My last two posts were about some very affordable reds. Today I’d like to post about a couple wines a bit higher up in price. Good wine, after all, is all about balance … so too should a good wine blog be, don’t you think?
A couple weeks ago I had the pleasure of tasting the Durigutti Malbec. My friends have been raving about this one for quite some time, so I was excited to finally have a chance at it. I also had a chance to try another Malbec I’ve been curious about recently, the Catena Malbec by Bodega Catena Zapata. They’re both over $12, and they’re both Argintenean Malbecs. And that isn’t all they have in common.
But first, a brief history of the Malbec grape for those of you that don’t know. And many of you might not, because it’s a grape that’s only recently started to gain popularity and become more readily available. Like so many of our staple varietals, Malbec was historically grown in
, particularly in France and the surrounding regions. It was one of the six varietals allowed to be in red blends labelled “ Bordeaux ” (the other five being Merlot, Cabernet Sauvignon, Cabernet Franc, Petit Verdot and Carmenere – this last now being extinct in Bordeaux yet thriving in France ). But despite being often included in Chile wines, Malbec seldom contributed to more than 5% of a final blend, often less. It was a supporting grape, but never a star. Bordeaux
Fast forward to the mid-1800s, when Malbec was first planted in
. Fast way forward to the late 1900s when Argentine winemakers finally realized “Holy Moly, we can make some really fantastic wines with this stuff!” Fast way WAY forward to now, when Malbec is the most widely planted red grape in Argentina , and Argentinean Malbec is one of the fastest growing catagories in the wine industry. Argentina
I admit, I’m a fan. If you haven’t tried it yet, go out and get some Malbec! It comes big and structured, soft and plush, or anywhere in the middle. Talk to your wineseller to find one that suits your palate (and budget).
My first bottle was the Durigutti Malbec. At $14.99 this is a mid-range Malbec, and I was kind of expecting a fruit bomb. When I smelled it, and perceived strong aromas of blackcurrant, plum, and strawberry on the nose, I was expecting that even more. I took a sip and got a lot more of that nice black currant on the front. Just as I was preparing myself to be swept by the velvety tannins down a cuddly river of blackberry jam – BAM! Something completely different happened. My tastebuds put a screeching halt to the fruit train and pulled a 180, switching gears over to a dark and winding road of strong espresso, deeply roasted cacao, and bracingly acidic kalamata olives. The tannins were no pushovers either, staunchly standing their ground in a finish that seemed to go on and on and on. Me likey.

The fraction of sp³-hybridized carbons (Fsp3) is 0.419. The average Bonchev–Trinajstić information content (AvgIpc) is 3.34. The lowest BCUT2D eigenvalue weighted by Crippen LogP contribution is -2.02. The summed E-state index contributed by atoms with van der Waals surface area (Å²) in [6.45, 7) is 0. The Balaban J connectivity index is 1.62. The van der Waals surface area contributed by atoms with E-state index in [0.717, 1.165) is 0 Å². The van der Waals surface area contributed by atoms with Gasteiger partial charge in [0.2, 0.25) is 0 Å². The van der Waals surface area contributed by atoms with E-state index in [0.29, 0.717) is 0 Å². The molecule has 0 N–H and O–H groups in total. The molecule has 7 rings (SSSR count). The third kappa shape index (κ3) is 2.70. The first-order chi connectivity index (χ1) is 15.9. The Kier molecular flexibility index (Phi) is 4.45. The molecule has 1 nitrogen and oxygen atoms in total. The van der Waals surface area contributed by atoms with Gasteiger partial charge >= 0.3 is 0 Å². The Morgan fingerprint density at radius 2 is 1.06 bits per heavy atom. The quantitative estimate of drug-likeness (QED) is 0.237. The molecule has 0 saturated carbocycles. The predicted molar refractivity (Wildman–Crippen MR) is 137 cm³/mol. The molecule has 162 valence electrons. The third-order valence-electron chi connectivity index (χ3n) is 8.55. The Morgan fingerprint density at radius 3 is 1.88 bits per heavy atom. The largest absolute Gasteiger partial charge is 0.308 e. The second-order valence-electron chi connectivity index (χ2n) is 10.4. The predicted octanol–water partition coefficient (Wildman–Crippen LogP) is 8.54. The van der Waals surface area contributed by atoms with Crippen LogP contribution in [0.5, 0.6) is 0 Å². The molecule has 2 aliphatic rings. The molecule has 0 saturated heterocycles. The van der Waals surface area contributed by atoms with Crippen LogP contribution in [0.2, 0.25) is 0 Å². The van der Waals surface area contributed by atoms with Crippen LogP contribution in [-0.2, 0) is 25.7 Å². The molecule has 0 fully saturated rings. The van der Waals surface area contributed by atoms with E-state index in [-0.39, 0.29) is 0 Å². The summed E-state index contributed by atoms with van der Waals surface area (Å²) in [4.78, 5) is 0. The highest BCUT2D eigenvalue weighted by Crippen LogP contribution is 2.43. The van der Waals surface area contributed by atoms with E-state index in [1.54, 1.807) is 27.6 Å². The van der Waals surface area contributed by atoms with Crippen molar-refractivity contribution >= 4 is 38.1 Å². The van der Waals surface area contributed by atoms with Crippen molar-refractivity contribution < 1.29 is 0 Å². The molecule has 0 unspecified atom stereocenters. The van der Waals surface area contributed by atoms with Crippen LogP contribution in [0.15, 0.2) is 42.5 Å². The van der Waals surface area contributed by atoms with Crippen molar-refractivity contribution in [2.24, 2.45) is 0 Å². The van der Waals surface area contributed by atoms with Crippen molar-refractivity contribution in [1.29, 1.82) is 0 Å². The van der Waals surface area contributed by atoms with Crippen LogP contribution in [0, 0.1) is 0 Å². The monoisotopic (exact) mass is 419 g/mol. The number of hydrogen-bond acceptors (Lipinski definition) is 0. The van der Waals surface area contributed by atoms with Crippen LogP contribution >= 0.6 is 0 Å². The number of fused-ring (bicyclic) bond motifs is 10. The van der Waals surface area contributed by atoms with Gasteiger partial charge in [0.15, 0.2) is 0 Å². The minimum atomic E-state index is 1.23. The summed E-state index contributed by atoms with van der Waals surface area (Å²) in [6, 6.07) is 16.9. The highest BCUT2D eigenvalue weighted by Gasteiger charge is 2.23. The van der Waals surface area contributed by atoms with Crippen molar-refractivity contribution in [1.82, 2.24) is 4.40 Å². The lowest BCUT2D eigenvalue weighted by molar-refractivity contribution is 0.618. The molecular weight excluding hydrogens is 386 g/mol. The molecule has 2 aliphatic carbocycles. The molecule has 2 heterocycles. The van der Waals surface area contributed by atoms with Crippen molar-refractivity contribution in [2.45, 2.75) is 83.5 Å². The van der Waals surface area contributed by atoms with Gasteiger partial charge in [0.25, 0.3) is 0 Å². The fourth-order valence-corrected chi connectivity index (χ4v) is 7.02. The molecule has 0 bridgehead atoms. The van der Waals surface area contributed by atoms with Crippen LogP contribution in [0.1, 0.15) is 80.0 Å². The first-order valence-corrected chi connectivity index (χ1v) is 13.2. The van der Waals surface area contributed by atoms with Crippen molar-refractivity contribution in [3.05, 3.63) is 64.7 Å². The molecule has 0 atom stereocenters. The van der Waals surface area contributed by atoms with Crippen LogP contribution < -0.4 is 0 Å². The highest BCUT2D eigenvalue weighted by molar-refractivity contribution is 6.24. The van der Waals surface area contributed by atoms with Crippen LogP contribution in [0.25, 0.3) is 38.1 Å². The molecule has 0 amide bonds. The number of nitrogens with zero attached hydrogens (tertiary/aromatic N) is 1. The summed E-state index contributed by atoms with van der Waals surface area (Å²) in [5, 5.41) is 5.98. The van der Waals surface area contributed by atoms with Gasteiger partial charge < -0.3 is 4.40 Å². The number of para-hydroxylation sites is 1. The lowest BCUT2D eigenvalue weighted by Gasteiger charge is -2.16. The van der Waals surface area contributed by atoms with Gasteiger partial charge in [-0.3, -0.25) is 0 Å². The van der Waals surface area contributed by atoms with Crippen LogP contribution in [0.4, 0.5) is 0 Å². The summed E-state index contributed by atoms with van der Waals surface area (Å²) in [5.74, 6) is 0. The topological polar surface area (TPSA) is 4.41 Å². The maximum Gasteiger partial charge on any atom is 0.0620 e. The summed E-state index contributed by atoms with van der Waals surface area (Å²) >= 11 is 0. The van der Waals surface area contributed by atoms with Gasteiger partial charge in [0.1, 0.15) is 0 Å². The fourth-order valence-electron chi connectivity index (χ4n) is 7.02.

Wine: Durigutti Malbec
Color: ruby with violet highlights
Nose: black currant, plum, strawberry
Palate: blackcurrant, brambly blackberry, espresso, cacao, heavy olive on finish. Big tannins.
The next bottle I tried was the Catena Malbec by Bodega Catena Zapata. For $19.99, I was expecting rather a lot from this bad boy, especially since the price tag also advertised a 91-point rating from the illustrious Robert Parker. In the glass it was a very dark purple – a good sign. The nose was rather simple of black currant, and tart cherry. But I’ve smelled some deceptively simple noses from some big, earthy, Italian wines before – specifically Montepulcianos and Nero d’Avolas – so my high expectations remained undeterred. This was the right call, because the palate DELIVERED. This wine had very sleek, light tannins, spiralling down the mouth in a tight core of charcoal, tar, and olive, over a bed of red fruit. Honest to goodness TAR! That’s a quality I’m not sure I’ve ever perceived in anything except expensive Australian Shiraz, so way to go Bodega Catena Zapata. If you are a lover of Malbec, a lover of
, or even just a lover of good, earthy, red wine – you have positively GOT to put this in your face. Shiraz
Wine: Bodega Catena Zapata Catena Malbec
Color: deep purple
Nose: black currant, tart cherry
Palate: tar and olive, charcoal, red fruit in background